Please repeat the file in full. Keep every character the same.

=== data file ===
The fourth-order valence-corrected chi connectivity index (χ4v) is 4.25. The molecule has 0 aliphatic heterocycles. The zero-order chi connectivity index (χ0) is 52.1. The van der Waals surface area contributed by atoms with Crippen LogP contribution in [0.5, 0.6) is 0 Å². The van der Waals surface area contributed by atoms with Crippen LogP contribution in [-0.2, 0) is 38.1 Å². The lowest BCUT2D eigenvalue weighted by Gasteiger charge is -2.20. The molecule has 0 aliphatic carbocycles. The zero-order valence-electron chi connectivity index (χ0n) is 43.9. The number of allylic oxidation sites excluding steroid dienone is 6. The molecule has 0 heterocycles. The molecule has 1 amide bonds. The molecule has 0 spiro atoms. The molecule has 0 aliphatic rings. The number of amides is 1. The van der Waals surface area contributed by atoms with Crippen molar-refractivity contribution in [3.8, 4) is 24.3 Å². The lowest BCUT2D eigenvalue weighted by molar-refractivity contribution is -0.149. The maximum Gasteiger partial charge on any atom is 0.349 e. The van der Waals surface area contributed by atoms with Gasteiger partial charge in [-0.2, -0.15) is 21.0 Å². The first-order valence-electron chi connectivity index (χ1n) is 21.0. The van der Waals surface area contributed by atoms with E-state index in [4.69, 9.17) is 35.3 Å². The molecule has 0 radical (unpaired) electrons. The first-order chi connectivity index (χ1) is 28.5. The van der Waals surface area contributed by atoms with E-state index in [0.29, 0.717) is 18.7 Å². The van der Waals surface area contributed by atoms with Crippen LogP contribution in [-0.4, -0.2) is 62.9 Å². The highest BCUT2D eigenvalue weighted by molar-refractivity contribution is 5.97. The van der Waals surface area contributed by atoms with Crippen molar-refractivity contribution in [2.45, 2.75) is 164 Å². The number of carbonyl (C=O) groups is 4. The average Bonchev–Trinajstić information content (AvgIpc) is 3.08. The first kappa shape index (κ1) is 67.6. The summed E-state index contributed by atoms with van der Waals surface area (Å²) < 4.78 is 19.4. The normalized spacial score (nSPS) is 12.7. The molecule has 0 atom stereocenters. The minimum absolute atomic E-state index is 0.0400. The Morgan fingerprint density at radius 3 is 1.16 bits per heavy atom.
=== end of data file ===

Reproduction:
The fourth-order valence-corrected chi connectivity index (χ4v) is 4.25. The molecule has 0 aliphatic heterocycles. The zero-order chi connectivity index (χ0) is 52.1. The van der Waals surface area contributed by atoms with Crippen LogP contribution in [0.5, 0.6) is 0 Å². The van der Waals surface area contributed by atoms with Crippen LogP contribution in [-0.2, 0) is 38.1 Å². The lowest BCUT2D eigenvalue weighted by Gasteiger charge is -2.20. The molecule has 0 aliphatic carbocycles. The zero-order valence-electron chi connectivity index (χ0n) is 43.9. The number of allylic oxidation sites excluding steroid dienone is 6. The molecule has 0 heterocycles. The molecule has 1 amide bonds. The molecule has 0 spiro atoms. The molecule has 0 aliphatic rings. The number of amides is 1. The van der Waals surface area contributed by atoms with Crippen molar-refractivity contribution in [3.8, 4) is 24.3 Å². The lowest BCUT2D eigenvalue weighted by molar-refractivity contribution is -0.149. The maximum Gasteiger partial charge on any atom is 0.349 e. The van der Waals surface area contributed by atoms with Gasteiger partial charge in [-0.2, -0.15) is 21.0 Å². The first-order valence-electron chi connectivity index (χ1n) is 21.0. The van der Waals surface area contributed by atoms with E-state index in [4.69, 9.17) is 35.3 Å². The molecule has 0 radical (unpaired) electrons. The first-order chi connectivity index (χ1) is 28.5. The van der Waals surface area contributed by atoms with E-state index in [0.29, 0.717) is 18.7 Å². The van der Waals surface area contributed by atoms with Crippen LogP contribution in [-0.4, -0.2) is 62.9 Å². The highest BCUT2D eigenvalue weighted by molar-refractivity contribution is 5.97. The van der Waals surface area contributed by atoms with Crippen molar-refractivity contribution in [2.45, 2.75) is 164 Å². The number of carbonyl (C=O) groups is 4. The average Bonchev–Trinajstić information content (AvgIpc) is 3.08. The first kappa shape index (κ1) is 67.6. The summed E-state index contributed by atoms with van der Waals surface area (Å²) < 4.78 is 19.4. The normalized spacial score (nSPS) is 12.7. The molecule has 0 atom stereocenters. The minimum absolute atomic E-state index is 0.0400. The Morgan fingerprint density at radius 3 is 1.16 bits per heavy atom.